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Comments

Dave Sellers

Alan, I think the guys in the trenches are ready to go, it is the provinicial College of Pharmacists that are holding up the works. In Ontario, the Pharmacist will be fined if they accept a document without an "original signature".

Raymond Simkus

Warning! I am a practicing doctor who sees real patients using an electronic medical record (EMR). This is the first line of a blog (http://www.kevinmd.com/blog/2012/12/core-healthcare-renaissance.html) The article went on to talk about various issues related to EMR use and specifically mentioned the McMaster paper that showed a lack of evidence based benefits for computer-based prescribing. Although this conclusion seems to get generalized to EMR use in general. One explanation could be that the systems that were being used were not really what I would call well integrated high performance systems. Most of the data that was looked at was hospital based.

Looking at ePrescribing from a high level perspective does not reveal the difficulties when it gets down to implementation. A physician will do about 10,000 prescriptions per year using about 500 different drugs. There are a few things that have been a headache for many years. It is unfortunate that physician users of these systems are not aware of the difficulties and those that do speak up are ignored. FIRST IS THE UNWARRANTED USE OF ALL CAPITALS FOR DRUG NAMES. Another issue is the fixation of using the full drug name which typically includes the brand name, the strength and the form of the medication. This is not how physicians think of medications. I would like to be able to search for medications by indication, drug class, what the patient has had before and then the name of the drug and after that I would like to see and select the available dosages. Why can't EMRs follow this sequence or at least make it possible for users to search for a drug on these criteria. Another sore point is that if you go to change a dose you generally have to discontinue a prescription and then start a new one having searched for and selected a new drug. Wouldn't it be nicer to let the user just change the strength of the drug? Trying to read and understand the sequence of previously prescribed drugs is usually a miserable exercise because of the way previous prescriptions are recorded. Doing refills of previously used medications can be a pleasure if the EMR has things set up right.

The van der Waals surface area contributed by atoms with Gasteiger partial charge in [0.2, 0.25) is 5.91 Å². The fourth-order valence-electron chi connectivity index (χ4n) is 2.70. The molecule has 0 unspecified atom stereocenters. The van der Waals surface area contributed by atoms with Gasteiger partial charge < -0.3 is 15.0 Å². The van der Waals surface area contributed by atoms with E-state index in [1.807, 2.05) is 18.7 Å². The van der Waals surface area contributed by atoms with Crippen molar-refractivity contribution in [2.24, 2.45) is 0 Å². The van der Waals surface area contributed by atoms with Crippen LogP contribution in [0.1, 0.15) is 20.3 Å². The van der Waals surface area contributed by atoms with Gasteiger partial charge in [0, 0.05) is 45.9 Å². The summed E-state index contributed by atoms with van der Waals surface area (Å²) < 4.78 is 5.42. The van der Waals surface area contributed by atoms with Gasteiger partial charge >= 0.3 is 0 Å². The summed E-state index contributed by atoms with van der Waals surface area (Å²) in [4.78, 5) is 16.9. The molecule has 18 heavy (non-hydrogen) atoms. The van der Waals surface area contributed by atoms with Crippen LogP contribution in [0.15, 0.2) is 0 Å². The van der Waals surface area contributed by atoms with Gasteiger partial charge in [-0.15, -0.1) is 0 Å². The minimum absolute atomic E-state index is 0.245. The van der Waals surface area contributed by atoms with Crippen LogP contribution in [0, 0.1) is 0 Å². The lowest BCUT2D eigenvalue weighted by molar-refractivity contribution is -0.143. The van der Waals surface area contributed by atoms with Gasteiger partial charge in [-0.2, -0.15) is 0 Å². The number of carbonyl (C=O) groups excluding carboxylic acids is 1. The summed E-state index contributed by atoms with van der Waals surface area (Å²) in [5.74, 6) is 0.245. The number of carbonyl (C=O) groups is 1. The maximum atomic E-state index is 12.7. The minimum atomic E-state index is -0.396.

There is continuing pressure for EMRs to use DIN numbers as the identifying code for medications. Staying at a high level I have no hesitation in saying that DIN numbers are the wrong identifier to use because they refer to a specific formulation and package. What is prescribed is not necessarily what is dispensed. There are a number of other choices for identifiers but it should NOT be the DIN number.

While this could be a really attractive function in an EMR the EMR developers have many different and partially functional solutions. Physicians need to recognize the problems, speak up and get the point across that things are just not good enough.

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